Why is British wildlife in decline?
Credits WOLFGANG KUMM/AFP/GettyImages
New study warns that populations have plummeted by average of 60% since 1970
More than a quarter of UK mammals are facing extinction, according to a new report authored by 70 British wildlife charities and government agencies.
Populations of the UKs native species have fallen by an average of 60% in less than 50 years, warns the National Biodiversity Networks State of Nature report.
Researchers examined data from 1970 to the present day relating to almost 7,000 species, to produce the clearest picture yet of how Britains wildlife landscape has changed in recent decades, says The Guardian.
“We know more about the UKs wildlife than any other country on the planet, and what it is telling us should make us sit up and listen,” said lead study author Daniel Hayhow, of the Royal Society for the Protection of Birds (RSPB). “We need to respond more urgently across the board.”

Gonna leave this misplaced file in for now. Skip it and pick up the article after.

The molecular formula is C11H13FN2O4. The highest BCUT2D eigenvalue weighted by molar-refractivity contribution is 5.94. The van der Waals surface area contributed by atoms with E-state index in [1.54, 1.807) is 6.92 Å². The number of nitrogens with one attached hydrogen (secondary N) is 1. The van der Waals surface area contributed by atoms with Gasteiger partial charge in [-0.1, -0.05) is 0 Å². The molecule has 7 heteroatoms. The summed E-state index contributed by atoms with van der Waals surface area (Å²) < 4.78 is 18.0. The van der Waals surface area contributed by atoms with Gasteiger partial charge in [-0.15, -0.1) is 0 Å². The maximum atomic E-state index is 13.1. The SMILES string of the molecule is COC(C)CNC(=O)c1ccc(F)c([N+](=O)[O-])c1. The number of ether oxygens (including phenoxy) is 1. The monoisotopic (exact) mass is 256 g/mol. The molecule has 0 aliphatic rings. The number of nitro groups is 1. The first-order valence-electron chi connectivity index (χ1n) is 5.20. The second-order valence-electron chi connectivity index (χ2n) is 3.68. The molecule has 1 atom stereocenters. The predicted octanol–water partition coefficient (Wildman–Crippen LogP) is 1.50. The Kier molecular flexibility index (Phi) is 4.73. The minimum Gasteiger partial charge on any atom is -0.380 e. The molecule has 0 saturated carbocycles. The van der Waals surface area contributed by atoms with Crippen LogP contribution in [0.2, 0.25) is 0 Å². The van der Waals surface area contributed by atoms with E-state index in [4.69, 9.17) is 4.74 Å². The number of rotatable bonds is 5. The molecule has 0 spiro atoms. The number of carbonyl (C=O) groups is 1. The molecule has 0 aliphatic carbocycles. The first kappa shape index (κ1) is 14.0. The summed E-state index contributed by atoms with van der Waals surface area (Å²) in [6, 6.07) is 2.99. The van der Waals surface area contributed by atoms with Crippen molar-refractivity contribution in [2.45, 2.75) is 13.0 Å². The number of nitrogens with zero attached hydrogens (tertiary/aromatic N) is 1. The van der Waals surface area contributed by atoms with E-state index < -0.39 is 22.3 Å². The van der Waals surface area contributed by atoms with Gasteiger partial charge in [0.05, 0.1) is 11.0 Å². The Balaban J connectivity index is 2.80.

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The analysis found that 26% of mammal species are at risk of disappearing altogether, while 41% of species have decreased in number, the BBC reports.
And “the losses to all animals, plants and marine life show no sign of letting up”, adds The Guardian.
The species most under threat include hedgehogs, hares, bats, birds such as the willow tit and the turtle dove, and insects such as the high brown fritillary butterfly.
The report cites the intensification of agriculture as the main reason for species loss, with the total area of crops treated with pesticides increasing by 53% between 1990 and 2010. This has had a “dramatic impaRead More – Source